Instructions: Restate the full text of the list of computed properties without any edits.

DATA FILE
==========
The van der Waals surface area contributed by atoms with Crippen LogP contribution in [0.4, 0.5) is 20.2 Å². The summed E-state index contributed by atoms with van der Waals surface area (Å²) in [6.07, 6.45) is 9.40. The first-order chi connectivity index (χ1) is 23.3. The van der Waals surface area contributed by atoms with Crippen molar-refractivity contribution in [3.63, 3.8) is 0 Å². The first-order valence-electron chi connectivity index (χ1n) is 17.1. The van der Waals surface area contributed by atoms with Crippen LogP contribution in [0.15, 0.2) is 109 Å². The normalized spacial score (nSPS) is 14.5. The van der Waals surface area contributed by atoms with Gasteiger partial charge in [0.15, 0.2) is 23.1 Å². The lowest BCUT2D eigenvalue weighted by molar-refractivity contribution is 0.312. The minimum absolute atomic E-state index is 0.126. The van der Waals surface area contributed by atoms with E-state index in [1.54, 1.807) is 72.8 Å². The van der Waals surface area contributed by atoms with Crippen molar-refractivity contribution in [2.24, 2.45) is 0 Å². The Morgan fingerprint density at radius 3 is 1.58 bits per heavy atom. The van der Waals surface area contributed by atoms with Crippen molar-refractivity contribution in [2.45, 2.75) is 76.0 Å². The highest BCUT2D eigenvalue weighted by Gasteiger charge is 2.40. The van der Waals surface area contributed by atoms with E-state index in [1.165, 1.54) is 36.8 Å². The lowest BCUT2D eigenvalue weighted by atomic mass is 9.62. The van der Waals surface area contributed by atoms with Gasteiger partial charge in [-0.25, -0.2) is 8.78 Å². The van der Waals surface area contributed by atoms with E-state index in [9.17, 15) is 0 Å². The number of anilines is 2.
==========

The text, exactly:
The van der Waals surface area contributed by atoms with Crippen LogP contribution in [0.4, 0.5) is 20.2 Å². The summed E-state index contributed by atoms with van der Waals surface area (Å²) in [6.07, 6.45) is 9.40. The first-order chi connectivity index (χ1) is 23.3. The van der Waals surface area contributed by atoms with Crippen molar-refractivity contribution in [3.63, 3.8) is 0 Å². The first-order valence-electron chi connectivity index (χ1n) is 17.1. The van der Waals surface area contributed by atoms with Crippen LogP contribution in [0.15, 0.2) is 109 Å². The normalized spacial score (nSPS) is 14.5. The van der Waals surface area contributed by atoms with Gasteiger partial charge in [0.15, 0.2) is 23.1 Å². The lowest BCUT2D eigenvalue weighted by molar-refractivity contribution is 0.312. The minimum absolute atomic E-state index is 0.126. The van der Waals surface area contributed by atoms with E-state index in [1.54, 1.807) is 72.8 Å². The van der Waals surface area contributed by atoms with Crippen molar-refractivity contribution in [2.24, 2.45) is 0 Å². The Morgan fingerprint density at radius 3 is 1.58 bits per heavy atom. The van der Waals surface area contributed by atoms with Crippen molar-refractivity contribution in [2.45, 2.75) is 76.0 Å². The highest BCUT2D eigenvalue weighted by Gasteiger charge is 2.40. The van der Waals surface area contributed by atoms with E-state index in [1.165, 1.54) is 36.8 Å². The lowest BCUT2D eigenvalue weighted by atomic mass is 9.62. The van der Waals surface area contributed by atoms with Gasteiger partial charge in [-0.25, -0.2) is 8.78 Å². The van der Waals surface area contributed by atoms with E-state index in [9.17, 15) is 0 Å². The number of anilines is 2.